How do you know if a potential client would even want to work with you? You don't. But if you listen carefully you can get a pretty good idea of how receptive they would be.

How do you know if a potential client would even want to work with you? You don’t. But if you listen carefully you can get a pretty good idea of how receptive they would be.

Whatever you do, you need to know that it’s your responsibility to move this relationship forward. It’s not enough to just give them your card and hope that they get in touch with you. This doesn’t mean you should be pushy, it just means that you need to be willing to lead.

The best way to do this is to choose a very specific way you can add value to them and offer that. Do you have something you’ve written specifically about their situation that you can send along? Do you have something you can talk to them about that will help them get more clarity about their situation?

Whatever it is, make your offer customized to the person in front of you and showcase the benefits.

Don't leave your potential clients confused or wondering what to do next

Don't leave your potential clients confused or wondering what to do next

If you want to ask someone out on a date, and they’ve just told you they like the zoo, which do you think is going to be more attractive?

“Hey, let’s go to the zoo together sometime. I’m busy this weekend, but I’m free next Saturday. Are you game?”


“We should go out sometime…”

Obviously the first one is more compelling.

Make sure you don’t do the second one when you are taking the next step with a potential client. There is a huge difference between:

“Hey, I help people with this all the time. Let’s hop on the phone next week so we can figure out some of the things that are holding you back and make a game plan together. How does that sound?”


“Cool, great meeting you. Let me know if there’s anything I can do to help…”

The first one is generous. It’s coming from a place of trying to give, not take. The second one seems like it’s being generous, but it’s actually not. You’re making them do all of the work to figure out how you can help, and then making them reach out to you.

Another option is to get their email in order to follow up with something specific and useful. They key is using what you’ve found out about them in the last step to figure out how you can best support them. The “21 Ways To Find Potential Clients” PDF I offer at the end of this post is an example of that.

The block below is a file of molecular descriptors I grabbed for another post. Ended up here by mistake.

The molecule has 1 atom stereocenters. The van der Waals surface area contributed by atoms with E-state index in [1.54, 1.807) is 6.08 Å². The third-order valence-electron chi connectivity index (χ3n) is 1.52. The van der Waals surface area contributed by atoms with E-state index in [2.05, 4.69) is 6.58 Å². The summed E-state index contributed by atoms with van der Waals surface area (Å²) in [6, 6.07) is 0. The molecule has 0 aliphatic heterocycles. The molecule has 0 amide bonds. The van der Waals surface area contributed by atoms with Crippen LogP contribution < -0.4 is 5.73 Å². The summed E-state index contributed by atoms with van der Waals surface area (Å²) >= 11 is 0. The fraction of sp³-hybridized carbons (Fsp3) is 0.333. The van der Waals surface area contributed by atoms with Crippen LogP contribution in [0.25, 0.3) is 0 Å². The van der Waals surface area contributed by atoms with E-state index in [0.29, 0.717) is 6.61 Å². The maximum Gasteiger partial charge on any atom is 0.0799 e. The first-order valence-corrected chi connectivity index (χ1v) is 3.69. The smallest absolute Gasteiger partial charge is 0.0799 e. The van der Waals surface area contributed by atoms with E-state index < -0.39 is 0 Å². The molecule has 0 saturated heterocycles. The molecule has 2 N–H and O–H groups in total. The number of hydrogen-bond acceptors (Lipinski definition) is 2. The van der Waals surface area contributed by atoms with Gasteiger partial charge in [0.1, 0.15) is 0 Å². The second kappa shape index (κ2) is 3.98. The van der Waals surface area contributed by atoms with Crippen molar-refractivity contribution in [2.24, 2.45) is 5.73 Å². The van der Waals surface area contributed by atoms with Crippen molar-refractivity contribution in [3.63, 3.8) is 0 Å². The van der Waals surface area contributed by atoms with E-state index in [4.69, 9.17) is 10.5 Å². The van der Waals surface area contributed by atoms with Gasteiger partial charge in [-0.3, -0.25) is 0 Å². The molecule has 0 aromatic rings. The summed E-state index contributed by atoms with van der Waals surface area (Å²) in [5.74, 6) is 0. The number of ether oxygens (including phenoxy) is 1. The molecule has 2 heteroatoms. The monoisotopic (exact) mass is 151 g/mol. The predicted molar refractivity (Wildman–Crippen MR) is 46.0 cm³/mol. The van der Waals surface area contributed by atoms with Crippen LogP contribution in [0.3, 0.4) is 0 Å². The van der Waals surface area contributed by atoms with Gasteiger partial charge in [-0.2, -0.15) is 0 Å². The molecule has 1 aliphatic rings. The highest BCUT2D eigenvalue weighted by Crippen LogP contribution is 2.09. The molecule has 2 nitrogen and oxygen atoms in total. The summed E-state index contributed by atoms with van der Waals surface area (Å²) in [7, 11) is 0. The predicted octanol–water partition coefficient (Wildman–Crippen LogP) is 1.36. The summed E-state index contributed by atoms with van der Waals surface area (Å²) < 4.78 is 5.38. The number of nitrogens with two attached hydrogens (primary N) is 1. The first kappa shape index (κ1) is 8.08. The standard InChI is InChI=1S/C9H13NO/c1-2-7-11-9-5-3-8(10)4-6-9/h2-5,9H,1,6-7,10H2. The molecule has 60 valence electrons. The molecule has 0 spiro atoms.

If you decide to go this route, you still want to follow up by email or text and invite them into a conversation. Getting them on the phone is what ultimately gets you paid. We've just inserted an extra step to build more trust and rapport.

If you consistently apply the first four steps, you’ll eventually have a calendar full of people likely to invest in your coaching. And from there you can focus on converting those conversations into paid clients.

When you finally land that new client who you know is perfect for you

When you finally land that new client who you know is perfect for you


Having a coaching business is incredible. It allows you to make as much money as you want, work intimately with people, and see the impact of your work directly.

But you only get to do that work if you can consistently get in front of the right people and convert them into clients. And yes, this means going beyond just coaching. You're going to have to create content, put yourself out there, and engage with potential clients.

It doesn’t matter whether you’re doing this in person or online. At the end of the day, you need to build relationships. That's just part of the deal.

If you want to learn all of my top 21 ways to connect with potential clients, download the guide by clicking the yellow box below:

Once you’ve downloaded the PDF, pick one to try out and see how it works for you. Over time, you’ll start to notice which strategies you enjoy the most that also yield the best results.

How you'll feel when you have a full roster

How you'll feel when you have a full roster

Let’s be honest: sometimes we make the process of getting clients more complex than it has to be. If you follow the four step formula outlined in this post, and keep doing them consistently, you’ll soon have more clients than you know what to do with.

Now get out there and make it happen.